Debt swap

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Debt swap

A set of transactions in which a firm buys a country's dollar bank debt at a discount and swaps this debt with the central bank for local currency that it can use to acquire local equity. Also called a debt-equity swap.
Copyright © 2012, Campbell R. Harvey. All Rights Reserved.
References in periodicals archive ?
Debt-for-nature swaps can therefore be useful financial mechanisms for helping countries reduce debt without destroying their most valuable natural resources.
Yasuni National Forest is not a traditional debt-for-nature swap.
These initiatives, called debt-for-nature swaps, typically involved restructuring, reducing, or buying a portion of a developing country's outstanding debt, with a percentage of proceeds (in local currency) being used to support conservation programs within the debtor country.
(37) Allowing NGOs to establish dollar-funded endowments increases the stability and value of trusts as a financing alternative to debt-for-nature swaps.
Debt-for-nature swaps are the best known of a family of deals that exchange debt in "hard" currency for local currency and or equity in local enterprises.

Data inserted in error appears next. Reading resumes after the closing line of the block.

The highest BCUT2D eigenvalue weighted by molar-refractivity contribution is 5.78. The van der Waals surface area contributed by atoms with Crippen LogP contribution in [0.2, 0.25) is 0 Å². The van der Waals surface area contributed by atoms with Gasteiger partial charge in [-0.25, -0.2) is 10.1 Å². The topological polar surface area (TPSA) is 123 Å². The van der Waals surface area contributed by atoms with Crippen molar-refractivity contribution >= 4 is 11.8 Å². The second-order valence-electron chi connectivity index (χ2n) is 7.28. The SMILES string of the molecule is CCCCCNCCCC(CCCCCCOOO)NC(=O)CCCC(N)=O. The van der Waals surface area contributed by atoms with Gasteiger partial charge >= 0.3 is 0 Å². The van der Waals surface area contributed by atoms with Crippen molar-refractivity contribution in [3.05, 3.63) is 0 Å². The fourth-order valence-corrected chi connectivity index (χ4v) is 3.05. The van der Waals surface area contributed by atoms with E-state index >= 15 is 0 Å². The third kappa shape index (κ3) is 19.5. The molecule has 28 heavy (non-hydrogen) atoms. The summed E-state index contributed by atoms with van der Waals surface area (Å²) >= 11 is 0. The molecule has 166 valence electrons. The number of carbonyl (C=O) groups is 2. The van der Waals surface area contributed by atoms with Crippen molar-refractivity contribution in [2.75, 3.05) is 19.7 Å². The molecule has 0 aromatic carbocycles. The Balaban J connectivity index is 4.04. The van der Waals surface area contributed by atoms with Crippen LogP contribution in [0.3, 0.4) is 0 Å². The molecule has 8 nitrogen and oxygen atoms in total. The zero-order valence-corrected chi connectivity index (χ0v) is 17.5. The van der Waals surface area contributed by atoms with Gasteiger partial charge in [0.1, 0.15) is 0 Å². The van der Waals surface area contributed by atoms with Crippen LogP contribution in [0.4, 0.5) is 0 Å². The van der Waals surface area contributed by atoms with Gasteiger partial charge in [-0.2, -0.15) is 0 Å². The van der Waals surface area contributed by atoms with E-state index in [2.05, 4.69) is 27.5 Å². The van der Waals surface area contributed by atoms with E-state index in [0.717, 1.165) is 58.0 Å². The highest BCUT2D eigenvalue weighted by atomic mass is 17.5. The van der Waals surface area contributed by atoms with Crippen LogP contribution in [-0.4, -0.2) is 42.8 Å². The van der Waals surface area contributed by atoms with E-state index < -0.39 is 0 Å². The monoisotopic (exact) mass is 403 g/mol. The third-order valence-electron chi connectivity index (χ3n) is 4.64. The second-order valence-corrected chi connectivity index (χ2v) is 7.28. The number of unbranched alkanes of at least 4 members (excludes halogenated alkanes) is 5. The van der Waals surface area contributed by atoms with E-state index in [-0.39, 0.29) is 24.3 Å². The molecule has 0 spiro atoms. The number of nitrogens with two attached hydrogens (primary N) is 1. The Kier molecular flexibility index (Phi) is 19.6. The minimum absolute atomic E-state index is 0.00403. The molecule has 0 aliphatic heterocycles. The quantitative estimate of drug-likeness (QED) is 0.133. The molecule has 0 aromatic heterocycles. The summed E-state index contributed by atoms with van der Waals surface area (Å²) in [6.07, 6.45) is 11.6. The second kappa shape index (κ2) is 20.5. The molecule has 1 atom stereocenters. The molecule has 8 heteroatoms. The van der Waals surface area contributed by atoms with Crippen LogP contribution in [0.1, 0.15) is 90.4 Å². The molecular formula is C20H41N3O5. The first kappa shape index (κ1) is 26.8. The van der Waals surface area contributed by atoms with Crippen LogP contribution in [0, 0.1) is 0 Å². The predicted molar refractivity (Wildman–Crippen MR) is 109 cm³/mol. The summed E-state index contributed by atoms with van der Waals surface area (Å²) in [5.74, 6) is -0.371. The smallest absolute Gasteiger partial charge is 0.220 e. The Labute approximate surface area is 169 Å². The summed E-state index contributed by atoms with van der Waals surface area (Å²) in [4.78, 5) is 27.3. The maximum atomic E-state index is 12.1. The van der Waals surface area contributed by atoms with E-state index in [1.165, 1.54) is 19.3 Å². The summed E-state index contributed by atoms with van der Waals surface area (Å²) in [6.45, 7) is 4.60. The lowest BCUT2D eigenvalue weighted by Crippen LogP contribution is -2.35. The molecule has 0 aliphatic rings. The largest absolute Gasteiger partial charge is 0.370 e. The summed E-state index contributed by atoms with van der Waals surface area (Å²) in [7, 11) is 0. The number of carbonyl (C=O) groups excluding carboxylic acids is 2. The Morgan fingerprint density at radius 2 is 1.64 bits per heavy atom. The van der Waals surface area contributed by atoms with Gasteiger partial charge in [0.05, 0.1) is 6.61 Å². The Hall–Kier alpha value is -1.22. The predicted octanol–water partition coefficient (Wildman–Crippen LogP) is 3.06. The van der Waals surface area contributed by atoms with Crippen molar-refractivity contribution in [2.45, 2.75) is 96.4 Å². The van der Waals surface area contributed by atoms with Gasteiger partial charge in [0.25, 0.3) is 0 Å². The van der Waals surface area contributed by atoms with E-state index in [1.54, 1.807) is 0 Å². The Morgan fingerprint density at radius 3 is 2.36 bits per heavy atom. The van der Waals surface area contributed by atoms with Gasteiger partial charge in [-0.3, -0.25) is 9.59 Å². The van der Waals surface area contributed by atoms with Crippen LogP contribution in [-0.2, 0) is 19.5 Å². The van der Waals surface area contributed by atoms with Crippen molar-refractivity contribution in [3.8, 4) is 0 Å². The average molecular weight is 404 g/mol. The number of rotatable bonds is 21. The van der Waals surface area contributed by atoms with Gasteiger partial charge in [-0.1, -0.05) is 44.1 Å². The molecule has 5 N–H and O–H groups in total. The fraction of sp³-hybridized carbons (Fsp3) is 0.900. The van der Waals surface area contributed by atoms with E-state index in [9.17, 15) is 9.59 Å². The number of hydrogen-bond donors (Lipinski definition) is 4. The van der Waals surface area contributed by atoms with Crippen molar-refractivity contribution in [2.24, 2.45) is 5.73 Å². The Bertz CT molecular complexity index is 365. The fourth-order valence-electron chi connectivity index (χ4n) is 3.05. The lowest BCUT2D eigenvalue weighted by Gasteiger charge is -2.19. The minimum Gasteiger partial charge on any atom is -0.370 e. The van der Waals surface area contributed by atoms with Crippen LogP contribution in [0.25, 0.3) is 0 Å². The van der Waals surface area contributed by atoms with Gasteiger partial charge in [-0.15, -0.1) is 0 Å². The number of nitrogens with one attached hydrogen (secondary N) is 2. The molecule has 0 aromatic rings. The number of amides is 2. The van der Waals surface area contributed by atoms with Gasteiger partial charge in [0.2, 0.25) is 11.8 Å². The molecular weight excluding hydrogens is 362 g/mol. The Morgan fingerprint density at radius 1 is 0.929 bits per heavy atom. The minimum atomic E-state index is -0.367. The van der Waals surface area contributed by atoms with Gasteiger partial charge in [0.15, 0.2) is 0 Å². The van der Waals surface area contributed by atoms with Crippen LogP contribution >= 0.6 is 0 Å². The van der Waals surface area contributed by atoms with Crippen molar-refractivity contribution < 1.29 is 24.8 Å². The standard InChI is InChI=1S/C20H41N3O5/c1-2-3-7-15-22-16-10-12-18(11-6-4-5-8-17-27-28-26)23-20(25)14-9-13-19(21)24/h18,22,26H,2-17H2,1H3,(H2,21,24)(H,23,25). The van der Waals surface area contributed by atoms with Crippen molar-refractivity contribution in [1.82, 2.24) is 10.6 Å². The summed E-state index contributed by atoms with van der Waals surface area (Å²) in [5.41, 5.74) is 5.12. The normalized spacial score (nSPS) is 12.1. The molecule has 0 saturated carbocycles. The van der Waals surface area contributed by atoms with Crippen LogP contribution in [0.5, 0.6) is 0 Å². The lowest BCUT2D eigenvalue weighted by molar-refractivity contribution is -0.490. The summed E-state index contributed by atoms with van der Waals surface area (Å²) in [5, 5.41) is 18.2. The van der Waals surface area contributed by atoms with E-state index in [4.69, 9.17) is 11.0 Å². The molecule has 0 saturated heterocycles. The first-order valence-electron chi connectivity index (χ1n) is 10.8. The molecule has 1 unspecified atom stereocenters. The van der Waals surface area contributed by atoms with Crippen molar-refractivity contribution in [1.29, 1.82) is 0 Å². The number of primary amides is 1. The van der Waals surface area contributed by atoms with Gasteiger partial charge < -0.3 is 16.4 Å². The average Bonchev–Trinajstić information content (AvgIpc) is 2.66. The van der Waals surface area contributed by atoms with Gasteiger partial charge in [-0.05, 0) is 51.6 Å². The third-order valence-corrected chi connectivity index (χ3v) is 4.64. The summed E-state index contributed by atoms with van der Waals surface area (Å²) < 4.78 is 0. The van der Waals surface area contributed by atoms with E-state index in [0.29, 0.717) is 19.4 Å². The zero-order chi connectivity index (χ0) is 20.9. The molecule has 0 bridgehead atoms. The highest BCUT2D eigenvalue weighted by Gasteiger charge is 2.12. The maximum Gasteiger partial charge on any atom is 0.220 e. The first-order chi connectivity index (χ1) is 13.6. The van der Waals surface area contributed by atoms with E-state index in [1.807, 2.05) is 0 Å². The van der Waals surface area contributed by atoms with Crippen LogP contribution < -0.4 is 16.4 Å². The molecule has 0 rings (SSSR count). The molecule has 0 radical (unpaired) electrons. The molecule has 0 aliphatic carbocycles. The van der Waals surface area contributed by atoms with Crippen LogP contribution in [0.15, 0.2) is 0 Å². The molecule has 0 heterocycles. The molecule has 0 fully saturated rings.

One of the tools used by these partnerships is the debt-for-nature swap, which reduces the debt of the LDC at the same time that it delays development of tropical forests.
Sundaram, 'Swapping Debt for Debt in Less-Developed Countries--A Case Study of a Debt-for-Nature Swap in Ecuador', International Environmental Affairs 2 / 1 (Winter 1990): 67-79.
One popular solution is a twist on the "debt-for-nature swaps" now employed in the Third World.
CEPAL analyzed nine cases of debt-for-nature swaps in Latin America (CEPAL, 1991: 116).(1) The foreign institutions bought a nominal total of $90 million on the parallel market for a sum of $14 million.
Yet Gore, along with many mainstream environmental groups, pushes market-based solutions, such as emissions trading and debt-for-nature swaps, that increase environmental inequities.
Although debt-debt and debt-equity swaps were discussed in several papers, there was no mention of debt-for-nature swaps in which debtor nations that are rich in biological resources are allowed to reduce debt in return for preventing wilderness areas.